To co-workers, he's known as The Racing Guy. His neckties have little horses on them, and James Stierhoff has a different one for each day of the week. The walls of his office cubicle at the investment firm Brown Advisory are peppered with news clippings of recent Maryland Hunt Cup races.
Stierhoff has won it twice. Saturday, on the lush, rolling hills in Glyndon, he'll try to win a third Hunt Cup aboard the same horse — a feat last achieved in 1967, and only seven times in the 116-year history of the brutal four-mile steeplechase race. Post time is 4 p.m.
The stakes are not lost on Stierhoff, 26, who'll ride Twill Do, a dark bay gelding who, though half his jockey's age, has just as much mettle. Last year, they won the Hunt Cup by a scant half-length; in 2010, they came from far back to win by four lengths.
Should Twill Do win Saturday, he'd be the first horse to triple, with the same rider, since Mountain Dew did it in 1962, 1965 and 1967 with Janon Fisher III aboard. No horse has ever won four Hunt Cups.
"I know what's on the line, and I think about it, plenty," Stierhoff said. "I'm incredibly humbled. To be able to frame [a third victory] in my mind is an honor, and I'd like nothing more than to make it happen."
Those who know them say there's a kinship between Twill Do and Stierhoff, whose only two sanctioned victories have come in the country's most prestigious timber race.
"They trust each other, give each other confidence and enjoy each other's company," said Lucy Goelet, of Sparks, the horse's owner.
Billy Meister, Twill Do's trainer, called Stierhoff and his mount "two peas in a pod" and cited their savvy for averting a near calamity in last year's race. At the 13th of 22 fences, another horse, Private Attack, fell. Twill Do was close behind.
"As we popped the fence, Private Attack was right in front of us," Stierhoff said. "At that moment, I swear I could feel Twill Do thinking. He slowed himself down, and we steered around the downed horse. Twill Do tiptoed on by before picking up his gallop."
Afterward, watching video of the race, Meister likened the move to that of "a 1,200-pound ballerina."
Once past the accident, Stierhoff said: "I dropped the reins, patted Twill Do on the neck and said, 'Thank you — you're so smart.'
"He really saved me on that one."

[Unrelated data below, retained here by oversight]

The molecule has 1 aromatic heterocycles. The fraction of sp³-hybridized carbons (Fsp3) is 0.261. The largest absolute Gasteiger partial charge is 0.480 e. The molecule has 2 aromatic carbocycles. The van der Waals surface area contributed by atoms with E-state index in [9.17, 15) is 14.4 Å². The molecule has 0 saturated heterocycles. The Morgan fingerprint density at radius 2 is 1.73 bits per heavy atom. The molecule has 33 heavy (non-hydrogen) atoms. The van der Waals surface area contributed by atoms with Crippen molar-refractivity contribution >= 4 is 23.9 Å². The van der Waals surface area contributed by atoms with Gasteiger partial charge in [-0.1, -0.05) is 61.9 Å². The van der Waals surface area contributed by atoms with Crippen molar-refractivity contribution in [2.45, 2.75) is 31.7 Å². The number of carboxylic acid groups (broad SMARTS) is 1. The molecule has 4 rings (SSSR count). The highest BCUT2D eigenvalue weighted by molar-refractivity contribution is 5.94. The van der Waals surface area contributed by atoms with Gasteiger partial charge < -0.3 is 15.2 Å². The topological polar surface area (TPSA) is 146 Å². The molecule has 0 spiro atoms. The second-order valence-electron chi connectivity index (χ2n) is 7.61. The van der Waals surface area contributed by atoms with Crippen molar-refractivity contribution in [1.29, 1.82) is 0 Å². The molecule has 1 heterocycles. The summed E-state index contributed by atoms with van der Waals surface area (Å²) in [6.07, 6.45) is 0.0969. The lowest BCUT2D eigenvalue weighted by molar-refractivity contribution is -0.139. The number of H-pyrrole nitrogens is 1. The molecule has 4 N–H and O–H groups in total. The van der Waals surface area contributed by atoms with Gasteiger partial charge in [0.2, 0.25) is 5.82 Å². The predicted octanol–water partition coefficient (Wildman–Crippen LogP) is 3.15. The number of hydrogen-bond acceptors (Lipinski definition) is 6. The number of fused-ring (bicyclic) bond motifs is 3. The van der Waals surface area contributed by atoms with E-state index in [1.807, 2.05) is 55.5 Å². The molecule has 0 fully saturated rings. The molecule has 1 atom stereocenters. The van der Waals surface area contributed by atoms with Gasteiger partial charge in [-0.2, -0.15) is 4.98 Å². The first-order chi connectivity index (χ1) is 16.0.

Steirhoff is just as sharp. An honor student at Towson High, he graduated from Towson University in 2009 as the top economics major in his class. Through college, he worked on a horse farm, galloping thoroughbreds for five hours each morning for trainer Jay Griswold.
"James was very focused, wise beyond his years, with a wonderful work ethic," said Griswold, of Worthington Valley. "He was there every morning, in sleet and snow. And he didn't even come from a family with a horse background."
As a kid, Stierhoff played lacrosse. Sometimes, after games, his family took him to Windy Valley General Store, with its ice cream stand and pony corral, at Falls and Joppa roads. For Stierhoff, the pony ride was his dessert.
By 10, he was smitten.
"I want to be a cowboy," he proclaimed. His folks didn't flinch. Riding lessons followed. For two summers, he worked for trainer Bruce Fenwick, working horses and mucking stalls at Fenwick's farm in Glyndon. In 2006, Stierhoff rode his first race, a Howard County point-to-point, and finished third aboard a horse named Little Dewey Know.
"I didn't know anything, either," he said. "It was Dewey's first start over timbers, too. We sort of figured it out together."
Two years later, Stierhoff won his first unsanctioned race. Then, in 2010, came his break. Six days before the Hunt Cup, Meister called and offered him a mount.
"It was totally a last-minute thing," Stierhoff said. "Billy was to ride Twill Do himself, but he'd broken his pelvis in a race the week before. He said, 'Will you ride him?' "